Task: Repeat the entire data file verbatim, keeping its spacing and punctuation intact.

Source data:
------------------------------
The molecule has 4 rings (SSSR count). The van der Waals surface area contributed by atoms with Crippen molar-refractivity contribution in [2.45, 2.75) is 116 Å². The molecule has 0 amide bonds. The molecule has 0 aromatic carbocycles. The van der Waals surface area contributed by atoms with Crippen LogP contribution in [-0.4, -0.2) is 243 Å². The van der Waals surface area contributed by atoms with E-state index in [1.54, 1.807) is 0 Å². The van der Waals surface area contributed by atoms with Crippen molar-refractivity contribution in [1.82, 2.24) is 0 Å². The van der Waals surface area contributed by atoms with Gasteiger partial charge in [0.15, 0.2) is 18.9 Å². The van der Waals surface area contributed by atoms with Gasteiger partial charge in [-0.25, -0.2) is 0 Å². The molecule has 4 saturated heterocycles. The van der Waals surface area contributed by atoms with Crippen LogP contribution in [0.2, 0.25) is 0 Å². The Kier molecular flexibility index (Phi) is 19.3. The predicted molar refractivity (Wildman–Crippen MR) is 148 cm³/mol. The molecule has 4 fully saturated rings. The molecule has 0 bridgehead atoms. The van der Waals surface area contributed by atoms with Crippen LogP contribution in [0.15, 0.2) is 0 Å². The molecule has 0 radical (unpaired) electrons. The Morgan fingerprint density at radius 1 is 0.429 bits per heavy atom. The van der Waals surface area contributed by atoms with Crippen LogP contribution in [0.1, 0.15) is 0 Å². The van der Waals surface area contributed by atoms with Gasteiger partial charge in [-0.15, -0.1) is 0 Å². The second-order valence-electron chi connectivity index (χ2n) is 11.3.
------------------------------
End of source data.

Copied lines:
The molecule has 4 rings (SSSR count). The van der Waals surface area contributed by atoms with Crippen molar-refractivity contribution in [2.45, 2.75) is 116 Å². The molecule has 0 amide bonds. The molecule has 0 aromatic carbocycles. The van der Waals surface area contributed by atoms with Crippen LogP contribution in [-0.4, -0.2) is 243 Å². The van der Waals surface area contributed by atoms with E-state index in [1.54, 1.807) is 0 Å². The van der Waals surface area contributed by atoms with Crippen molar-refractivity contribution in [1.82, 2.24) is 0 Å². The van der Waals surface area contributed by atoms with Gasteiger partial charge in [0.15, 0.2) is 18.9 Å². The van der Waals surface area contributed by atoms with Gasteiger partial charge in [-0.25, -0.2) is 0 Å². The molecule has 4 saturated heterocycles. The van der Waals surface area contributed by atoms with Crippen LogP contribution in [0.2, 0.25) is 0 Å². The Kier molecular flexibility index (Phi) is 19.3. The predicted molar refractivity (Wildman–Crippen MR) is 148 cm³/mol. The molecule has 4 fully saturated rings. The molecule has 0 bridgehead atoms. The van der Waals surface area contributed by atoms with Crippen LogP contribution in [0.15, 0.2) is 0 Å². The molecule has 0 radical (unpaired) electrons. The Morgan fingerprint density at radius 1 is 0.429 bits per heavy atom. The van der Waals surface area contributed by atoms with Crippen LogP contribution in [0.1, 0.15) is 0 Å². The van der Waals surface area contributed by atoms with Gasteiger partial charge in [-0.15, -0.1) is 0 Å². The second-order valence-electron chi connectivity index (χ2n) is 11.3.